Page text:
Q: Who is the musical director for the concert?
Ebersole: Bette Sussman, who just finished [musical directing] Bette Midler's tour.
Q: Have you ever worked with her before?
Ebersole: I have. I worked with her at the Carlyle in 2002, and we also worked some venues around the country. . . . [Joni Mitchell's] "Woodstock" [was] a song that we had once arranged together on our way out to California. . . . Music really has been such a strong tool in effecting sociological change. So, that's one of the songs that we did together a couple years ago, and now that's becoming the calling card for this concert.
[Tickets for Ebersole's Sept. 18 Actors' Fund concert at New World Stages (340 West 50th Street) are priced $100, $250 and $500 and are available by calling (212) 221-7300, ext. 133. For more information visit www.actorsfund.org. Tickets for Grey Gardens at the Walter Kerr Theatre (219 West 48th Street) are available by calling (212) 239-4200 or by visiting www.telecharge.com.]
Thursday, September 07, 2006
Beales are the New Grey
New Film Picks at Bones of Classic Documentary
The late 1960s and early '70s were an incredibly fertile time for documentary films. (Not unlike the current moment, actually. When societies become disenchanted, they seem to naturally turn to nonfiction.) It was the era of Woodstock, Salesman, Cocksucker Blues, Titicut Follies, Harlan County, USA, and—above all else—Grey Gardens.
The Maysles Brothers' 1975 documentary about two women, both named Edith Beale—one was the cousin, the other the aunt of Jackie Onassis—living in mental disrepair in a squalid, ramshackle mansion in the Hamptons has become nothing short of a cultural phenomenon. Over the past 30 years, the subject's flamboyant campiness has inspired a cult-like status with gay men; the Broadway musical opened on Broadway last winter; and Drew Barrymore is currently working on the big-screen dramatization. It seems that there's only one thing for surviving co-director Albert Maysles to do with this resurgence: Cash in!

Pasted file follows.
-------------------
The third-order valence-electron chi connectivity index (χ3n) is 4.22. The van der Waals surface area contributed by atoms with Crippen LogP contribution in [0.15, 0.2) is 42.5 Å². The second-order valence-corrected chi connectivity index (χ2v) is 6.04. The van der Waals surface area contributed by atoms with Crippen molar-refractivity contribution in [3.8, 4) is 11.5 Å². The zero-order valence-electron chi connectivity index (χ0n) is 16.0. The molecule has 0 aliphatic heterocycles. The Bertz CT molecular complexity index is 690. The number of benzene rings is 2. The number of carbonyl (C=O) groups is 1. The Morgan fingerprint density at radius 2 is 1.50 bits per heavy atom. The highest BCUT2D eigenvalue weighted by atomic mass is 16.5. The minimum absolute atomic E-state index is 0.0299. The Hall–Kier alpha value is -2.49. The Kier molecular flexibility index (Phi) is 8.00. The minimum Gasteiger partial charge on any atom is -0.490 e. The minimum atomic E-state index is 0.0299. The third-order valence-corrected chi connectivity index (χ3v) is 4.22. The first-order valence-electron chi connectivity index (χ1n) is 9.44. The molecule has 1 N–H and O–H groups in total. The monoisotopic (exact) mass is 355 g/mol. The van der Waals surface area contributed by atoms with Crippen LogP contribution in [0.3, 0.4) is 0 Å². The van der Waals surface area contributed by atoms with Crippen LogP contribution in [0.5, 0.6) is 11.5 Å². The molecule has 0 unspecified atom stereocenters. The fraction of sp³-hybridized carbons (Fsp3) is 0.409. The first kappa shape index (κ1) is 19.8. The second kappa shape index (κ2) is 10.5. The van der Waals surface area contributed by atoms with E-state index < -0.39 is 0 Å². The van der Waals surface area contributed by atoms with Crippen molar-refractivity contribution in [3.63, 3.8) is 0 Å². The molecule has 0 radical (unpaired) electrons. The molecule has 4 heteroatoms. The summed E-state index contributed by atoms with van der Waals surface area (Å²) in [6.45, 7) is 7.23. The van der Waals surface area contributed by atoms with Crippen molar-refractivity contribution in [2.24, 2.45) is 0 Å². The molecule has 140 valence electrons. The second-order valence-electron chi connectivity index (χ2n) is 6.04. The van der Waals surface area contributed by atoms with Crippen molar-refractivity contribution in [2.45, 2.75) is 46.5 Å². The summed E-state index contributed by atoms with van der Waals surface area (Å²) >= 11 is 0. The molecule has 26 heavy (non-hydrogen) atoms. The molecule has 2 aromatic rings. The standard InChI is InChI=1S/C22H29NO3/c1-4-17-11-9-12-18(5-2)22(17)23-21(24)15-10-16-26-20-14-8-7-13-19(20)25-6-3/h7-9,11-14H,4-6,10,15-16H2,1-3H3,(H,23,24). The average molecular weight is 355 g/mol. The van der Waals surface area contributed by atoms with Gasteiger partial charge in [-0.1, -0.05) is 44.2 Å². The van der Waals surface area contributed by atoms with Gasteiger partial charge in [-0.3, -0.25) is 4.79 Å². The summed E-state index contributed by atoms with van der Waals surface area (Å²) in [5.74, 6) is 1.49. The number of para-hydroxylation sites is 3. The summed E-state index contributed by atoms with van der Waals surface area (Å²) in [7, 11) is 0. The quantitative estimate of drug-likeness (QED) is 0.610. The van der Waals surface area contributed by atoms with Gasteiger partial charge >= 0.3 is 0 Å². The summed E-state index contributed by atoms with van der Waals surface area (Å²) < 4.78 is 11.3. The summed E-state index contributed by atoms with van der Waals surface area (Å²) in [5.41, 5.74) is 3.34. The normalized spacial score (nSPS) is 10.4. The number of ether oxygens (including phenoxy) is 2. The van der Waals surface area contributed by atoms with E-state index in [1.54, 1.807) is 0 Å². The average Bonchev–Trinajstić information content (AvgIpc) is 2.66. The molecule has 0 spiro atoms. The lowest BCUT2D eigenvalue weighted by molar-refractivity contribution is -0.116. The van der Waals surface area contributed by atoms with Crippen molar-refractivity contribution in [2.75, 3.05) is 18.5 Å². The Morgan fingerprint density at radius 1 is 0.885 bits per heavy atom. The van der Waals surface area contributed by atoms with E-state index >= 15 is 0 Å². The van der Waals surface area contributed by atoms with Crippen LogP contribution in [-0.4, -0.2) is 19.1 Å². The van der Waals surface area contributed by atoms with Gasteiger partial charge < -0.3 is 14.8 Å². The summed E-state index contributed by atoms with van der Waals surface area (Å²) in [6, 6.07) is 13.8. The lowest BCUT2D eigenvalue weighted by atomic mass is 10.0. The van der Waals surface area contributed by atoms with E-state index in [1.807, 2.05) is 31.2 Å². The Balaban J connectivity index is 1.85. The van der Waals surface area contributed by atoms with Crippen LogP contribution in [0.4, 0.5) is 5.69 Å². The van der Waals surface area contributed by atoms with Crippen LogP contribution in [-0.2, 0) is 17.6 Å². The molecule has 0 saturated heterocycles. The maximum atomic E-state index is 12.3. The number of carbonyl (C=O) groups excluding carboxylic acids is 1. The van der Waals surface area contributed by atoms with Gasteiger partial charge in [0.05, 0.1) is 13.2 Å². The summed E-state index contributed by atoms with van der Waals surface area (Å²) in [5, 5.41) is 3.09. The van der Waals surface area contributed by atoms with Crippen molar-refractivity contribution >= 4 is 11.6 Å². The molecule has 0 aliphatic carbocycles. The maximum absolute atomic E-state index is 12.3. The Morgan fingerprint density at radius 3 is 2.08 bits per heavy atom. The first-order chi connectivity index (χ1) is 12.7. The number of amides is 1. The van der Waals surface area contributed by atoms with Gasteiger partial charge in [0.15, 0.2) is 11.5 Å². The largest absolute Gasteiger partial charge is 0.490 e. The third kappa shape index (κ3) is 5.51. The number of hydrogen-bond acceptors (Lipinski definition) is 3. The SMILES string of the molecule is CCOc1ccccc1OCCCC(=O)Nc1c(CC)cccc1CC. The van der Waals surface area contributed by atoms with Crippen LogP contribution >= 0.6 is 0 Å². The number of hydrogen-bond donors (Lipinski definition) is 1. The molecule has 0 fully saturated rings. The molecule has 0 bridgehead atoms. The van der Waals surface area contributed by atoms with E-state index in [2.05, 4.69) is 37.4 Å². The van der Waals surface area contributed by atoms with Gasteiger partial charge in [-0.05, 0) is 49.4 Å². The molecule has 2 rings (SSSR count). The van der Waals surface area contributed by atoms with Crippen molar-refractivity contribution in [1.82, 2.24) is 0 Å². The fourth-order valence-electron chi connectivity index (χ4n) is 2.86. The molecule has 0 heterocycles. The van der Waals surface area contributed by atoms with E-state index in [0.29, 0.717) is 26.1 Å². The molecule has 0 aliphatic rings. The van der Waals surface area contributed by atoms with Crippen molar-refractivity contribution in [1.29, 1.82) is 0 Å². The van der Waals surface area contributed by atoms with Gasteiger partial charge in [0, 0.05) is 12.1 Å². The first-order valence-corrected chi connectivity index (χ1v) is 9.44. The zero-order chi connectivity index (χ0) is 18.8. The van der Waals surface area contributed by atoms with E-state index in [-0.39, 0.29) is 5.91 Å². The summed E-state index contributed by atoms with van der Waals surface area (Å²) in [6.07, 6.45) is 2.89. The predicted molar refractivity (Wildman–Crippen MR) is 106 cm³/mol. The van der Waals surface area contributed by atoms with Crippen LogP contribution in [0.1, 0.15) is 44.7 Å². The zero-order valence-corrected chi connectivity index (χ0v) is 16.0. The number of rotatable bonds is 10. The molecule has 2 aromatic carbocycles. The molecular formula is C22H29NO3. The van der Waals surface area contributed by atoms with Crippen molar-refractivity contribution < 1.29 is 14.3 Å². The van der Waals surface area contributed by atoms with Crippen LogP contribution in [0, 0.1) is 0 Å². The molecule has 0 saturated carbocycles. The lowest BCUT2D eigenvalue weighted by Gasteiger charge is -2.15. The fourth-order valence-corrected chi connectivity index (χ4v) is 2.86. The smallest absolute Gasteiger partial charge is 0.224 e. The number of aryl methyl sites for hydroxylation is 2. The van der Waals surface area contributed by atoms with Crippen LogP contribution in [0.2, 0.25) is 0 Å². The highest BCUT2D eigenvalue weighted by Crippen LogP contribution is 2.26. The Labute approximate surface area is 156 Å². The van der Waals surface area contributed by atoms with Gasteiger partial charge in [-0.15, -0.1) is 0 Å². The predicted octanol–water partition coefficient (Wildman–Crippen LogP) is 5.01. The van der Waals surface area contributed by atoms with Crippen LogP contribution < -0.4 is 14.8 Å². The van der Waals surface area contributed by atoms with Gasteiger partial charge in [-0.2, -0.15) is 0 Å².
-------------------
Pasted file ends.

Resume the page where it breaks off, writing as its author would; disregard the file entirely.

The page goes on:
The Beales of Grey Gardens is a new film fashioned entirely from old footage that wasn't good enough to make the original movie. This isn't a follow-up on the titular women (the elder Beale died in 1977, Edie in 2002), nor is it a look at the phenomenon of the film's legacy. The Beales of Grey Gardens is simply an hour and a half of leftovers. There are a few good scenes (one including a small, but dramatic house fire), but most of the movie is comprised of exactly what you'd expect: the Beales yammering over one another, Edie singing and dancing and rambling, and the persistent sexual tension between documentarian and subject. Surely some fans are hungry enough for a Grey Gardens fix to warrant these 90 minutes, but instead of an overblown theatrical release, there's a place where this footage should have gone—it's called "bonus material" on a Criterion DVD reissue of Grey Gardens.
Al Maysles is cashing in, there's no doubt about it! But great fans of Grey Gardens will love The Beales. I did.
And the film will be included on the next Criterion DVD release of Grey Gardens.
Wednesday, September 06, 2006
PS Classics' original cast recording of the Broadway-bound Grey Gardens debuted on Billboard's Top Cast Album chart in the No. 4 behind strongholds Wicked, Jersey Boys and Mamma Mia!
Broadway's Wicked is perched atop the list with the 2006 Tony Award-winning Best Musical Jersey Boys and Decca Broadway's Mamma Mia! — the triumvirate have held the top three positions now for seven consecutive weeks.
The award-winning new musical Grey Gardens released its world premiere recording Aug. 22 with the original Off-Broadway cast. The Playwrights Horizons hit — by composer Scott Frankel, lyricist Michael Korie, and librettist Doug Wright based on the cult documentary film — heads to Broadway's Walter Kerr Theatre Oct. 3 for previews towards a Nov. 2 opening with Christine Ebersole and Mary Louise Wilson starring as an eccentric mother-daughter team.
Monday, September 04, 2006
From Playbill, by Steven Suskin, on 3 September 2006
On the Record
Grey Gardens and the West End Pajama Game
Grey Gardens [PS Classics PS-642]